poem index

sign up to receive a new poem-a-day in your inbox

About this poet

Born near St. Louis, Missouri, on November 15, 1887, Marianne Moore was raised in the home of her grandfather, a Presbyterian pastor. After her grandfather's death, in 1894, Moore and her family stayed with other relatives, and in 1896 they moved to Carlisle, Pennsylvania. She attended Bryn Mawr College and received her BA in 1909. Following graduation, Moore studied typing at Carlisle Commercial College, and from 1911 to 1915 she was employed as a school teacher at the Carlisle Indian School. In 1918, Moore and her mother moved to New York City, and in 1921, she became an assistant at the New York Public Library. She began to meet other poets, such as William Carlos Williams and Wallace Stevens, and to contribute to the Dial, a prestigious literary magazine. She served as acting editor of the Dial from 1925 to 1929. Along with the work of such other members of the Imagist movement as Ezra Pound, Williams, and H. D., Moore's poems were published in the Egoist, an English magazine, beginning in 1915. In 1921, H. D. published Moore's first book, Poems (The Egoist Press, 1921), without her knowledge.

Moore was widely recognized for her work; among her many honors were the Bollingen prize, the National Book Award, and the Pulitzer Prize. She wrote with the freedom characteristic of the other modernist poets, often incorporating quotes from other sources into the text, yet her use of language was always extraordinarily condensed and precise, capable of suggesting a variety of ideas and associations within a single, compact image. In his 1925 essay "Marianne Moore," William Carlos Williams wrote about Moore's signature mode, the vastness of the particular: "So that in looking at some apparently small object, one feels the swirl of great events." She was particularly fond of animals, and much of her imagery is drawn from the natural world. She was also a great fan of professional baseball and an admirer of Muhammed Ali, for whom she wrote the liner notes to his record, I Am the Greatest! Deeply attached to her mother, she lived with her until Mrs. Moore's death in 1947. Marianne Moore died in New York City on February 5, 1972.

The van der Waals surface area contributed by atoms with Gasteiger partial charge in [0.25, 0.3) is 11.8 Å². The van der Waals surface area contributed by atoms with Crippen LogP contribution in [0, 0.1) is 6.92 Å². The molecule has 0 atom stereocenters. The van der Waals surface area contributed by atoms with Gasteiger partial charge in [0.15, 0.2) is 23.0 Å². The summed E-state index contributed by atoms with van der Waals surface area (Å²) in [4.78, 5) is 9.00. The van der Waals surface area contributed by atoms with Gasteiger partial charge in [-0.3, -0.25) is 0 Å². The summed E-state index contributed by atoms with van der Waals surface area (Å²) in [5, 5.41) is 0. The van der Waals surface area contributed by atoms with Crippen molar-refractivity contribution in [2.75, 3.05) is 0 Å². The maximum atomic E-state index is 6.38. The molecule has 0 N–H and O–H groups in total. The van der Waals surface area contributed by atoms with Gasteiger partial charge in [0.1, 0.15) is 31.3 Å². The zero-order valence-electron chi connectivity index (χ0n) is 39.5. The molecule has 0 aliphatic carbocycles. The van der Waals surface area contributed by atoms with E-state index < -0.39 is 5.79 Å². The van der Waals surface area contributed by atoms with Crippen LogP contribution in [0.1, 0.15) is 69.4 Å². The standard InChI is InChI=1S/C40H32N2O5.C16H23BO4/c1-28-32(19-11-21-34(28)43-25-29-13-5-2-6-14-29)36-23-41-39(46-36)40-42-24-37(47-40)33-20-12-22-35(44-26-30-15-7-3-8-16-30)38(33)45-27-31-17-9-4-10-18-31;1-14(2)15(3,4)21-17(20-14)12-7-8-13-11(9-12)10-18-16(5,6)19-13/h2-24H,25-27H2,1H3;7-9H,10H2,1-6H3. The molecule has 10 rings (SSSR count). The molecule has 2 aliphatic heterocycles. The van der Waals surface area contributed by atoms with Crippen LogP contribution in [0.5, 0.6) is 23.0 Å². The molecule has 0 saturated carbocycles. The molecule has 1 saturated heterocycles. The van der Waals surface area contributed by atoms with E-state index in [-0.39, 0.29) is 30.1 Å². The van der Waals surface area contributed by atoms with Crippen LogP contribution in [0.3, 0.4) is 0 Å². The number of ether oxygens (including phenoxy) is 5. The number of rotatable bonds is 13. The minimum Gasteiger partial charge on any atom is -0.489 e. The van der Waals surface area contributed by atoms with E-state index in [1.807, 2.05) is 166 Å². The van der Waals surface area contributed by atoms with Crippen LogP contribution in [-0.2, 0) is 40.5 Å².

Selected Bibliography

Poetry

The Complete Poems of Marianne Moore (Macmillan, 1967)
Tell Me, Tell Me: Granite, Steel, and Other Topics (Viking Press, 1966)
The Arctic ox (Faber and Faber, 1964)
O to Be a Dragon (Viking Press, 1959)
Like a Bulwark (Viking Press, 1956)
Collected Poems (Macmillan, 1951)
Nevertheless (Macmillan, 1944)
What Are Years? (Macmillan, 1941)
The Pangolin and Other Verse (Brendin Publishing Co., 1936)
Selected Poems (Macmillan, 1935)
Observations (The Dial Press, 1924)
Poems (The Egoist Press, 1921)

Prose

The Complete Prose of Marianne Moore (Viking Press, 1986)
A Marianne Moore Reader (Viking Press, 1961)
Predilections (Viking Press, 1955)

Translation

The Fables of La Fontaine (Viking Press, 1954)
Rock Crystal (The New York Review of Books, 1945)


Multimedia

From the Image Archive

 

Spenser's Ireland

Marianne Moore, 1887 - 1972
has not altered;--
   a place as kind as it is green,
   the greenest place I've never seen.
Every name is a tune.
Denunciations do not affect
	the culprit; nor blows, but it
is torture to him to not be spoken to.